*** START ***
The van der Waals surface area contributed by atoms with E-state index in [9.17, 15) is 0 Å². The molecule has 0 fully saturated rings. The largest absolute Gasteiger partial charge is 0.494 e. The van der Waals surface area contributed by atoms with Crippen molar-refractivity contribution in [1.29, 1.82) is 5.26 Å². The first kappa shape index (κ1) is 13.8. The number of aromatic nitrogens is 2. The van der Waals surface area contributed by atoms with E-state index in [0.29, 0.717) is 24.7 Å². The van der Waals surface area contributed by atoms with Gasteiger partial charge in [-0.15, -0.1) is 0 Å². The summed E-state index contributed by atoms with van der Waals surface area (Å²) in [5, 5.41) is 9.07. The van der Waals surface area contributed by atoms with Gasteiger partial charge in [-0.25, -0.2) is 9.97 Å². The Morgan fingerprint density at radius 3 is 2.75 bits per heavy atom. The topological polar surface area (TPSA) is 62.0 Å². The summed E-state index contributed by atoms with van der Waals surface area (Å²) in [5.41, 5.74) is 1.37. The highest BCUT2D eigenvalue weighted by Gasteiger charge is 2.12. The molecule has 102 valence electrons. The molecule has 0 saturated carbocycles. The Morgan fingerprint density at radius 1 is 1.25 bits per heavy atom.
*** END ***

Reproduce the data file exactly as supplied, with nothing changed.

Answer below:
The van der Waals surface area contributed by atoms with E-state index in [9.17, 15) is 0 Å². The molecule has 0 fully saturated rings. The largest absolute Gasteiger partial charge is 0.494 e. The van der Waals surface area contributed by atoms with Crippen molar-refractivity contribution in [1.29, 1.82) is 5.26 Å². The first kappa shape index (κ1) is 13.8. The number of aromatic nitrogens is 2. The van der Waals surface area contributed by atoms with E-state index in [0.29, 0.717) is 24.7 Å². The van der Waals surface area contributed by atoms with Gasteiger partial charge in [-0.15, -0.1) is 0 Å². The summed E-state index contributed by atoms with van der Waals surface area (Å²) in [5, 5.41) is 9.07. The van der Waals surface area contributed by atoms with Gasteiger partial charge in [-0.25, -0.2) is 9.97 Å². The Morgan fingerprint density at radius 3 is 2.75 bits per heavy atom. The topological polar surface area (TPSA) is 62.0 Å². The summed E-state index contributed by atoms with van der Waals surface area (Å²) in [5.41, 5.74) is 1.37. The highest BCUT2D eigenvalue weighted by Gasteiger charge is 2.12. The molecule has 102 valence electrons. The molecule has 0 saturated carbocycles. The Morgan fingerprint density at radius 1 is 1.25 bits per heavy atom.